A cabriolet is a light horse-drawn vehicle, with two wheels and a single horse. The carriage has a folding hood that can cover its two occupants, one of whom is the driver. It has a large rigid apron, upward-curving shafts, and usually a rear platform between the C springs for a groom. The design was developed in France in the eighteenth century and quickly replaced the heavier hackney carriage as the vehicle for hire of choice in Paris and London.
Other horse-drawn cabs include:
- Araba or aroba: used in Turkey and neighboring countries
- Araña: Mexican, two-wheeled
- Bounder: four-wheeled
- Gharry or gharri: used especially in India
- Kalesa or calesa (sometimes called a karitela): used in the Philippines
- Dorożka in eastern Europe
- Minibus: light carriage, usually with a rear door and seats for four passengers; formerly used as a cab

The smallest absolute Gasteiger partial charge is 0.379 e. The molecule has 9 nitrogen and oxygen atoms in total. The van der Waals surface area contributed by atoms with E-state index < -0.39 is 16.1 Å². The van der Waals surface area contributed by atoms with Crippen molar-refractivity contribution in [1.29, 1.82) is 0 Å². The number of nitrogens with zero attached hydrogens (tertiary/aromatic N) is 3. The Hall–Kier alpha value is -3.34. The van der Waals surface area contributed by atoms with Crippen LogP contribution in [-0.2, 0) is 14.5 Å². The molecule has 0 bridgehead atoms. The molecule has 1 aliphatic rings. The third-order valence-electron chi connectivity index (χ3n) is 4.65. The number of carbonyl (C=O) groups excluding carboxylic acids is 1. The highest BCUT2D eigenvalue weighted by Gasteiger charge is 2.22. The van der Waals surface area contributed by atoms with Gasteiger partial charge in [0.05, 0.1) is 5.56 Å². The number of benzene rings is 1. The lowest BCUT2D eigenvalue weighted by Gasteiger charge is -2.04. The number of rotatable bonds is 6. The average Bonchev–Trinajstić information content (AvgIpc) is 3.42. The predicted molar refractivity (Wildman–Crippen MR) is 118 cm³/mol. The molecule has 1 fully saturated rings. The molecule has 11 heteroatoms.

- Two-wheeler: two-wheeled cab or hansom
One who drives a horse-drawn cab for hire is a cabdriver.
- "At about ten o'clock in the evening I drove with Mr Eastlake, in a cab (the usual name given here to a cabriolet), to the British Institution..." (Gustav Waagen, Works of Art and Artists in England vol. I , extract in Frank Herrmann, The English as Collectors 1972, p. 227).
- Cabdriver. The American Heritage Dictionary of the English Language: Fourth Edition. 2000.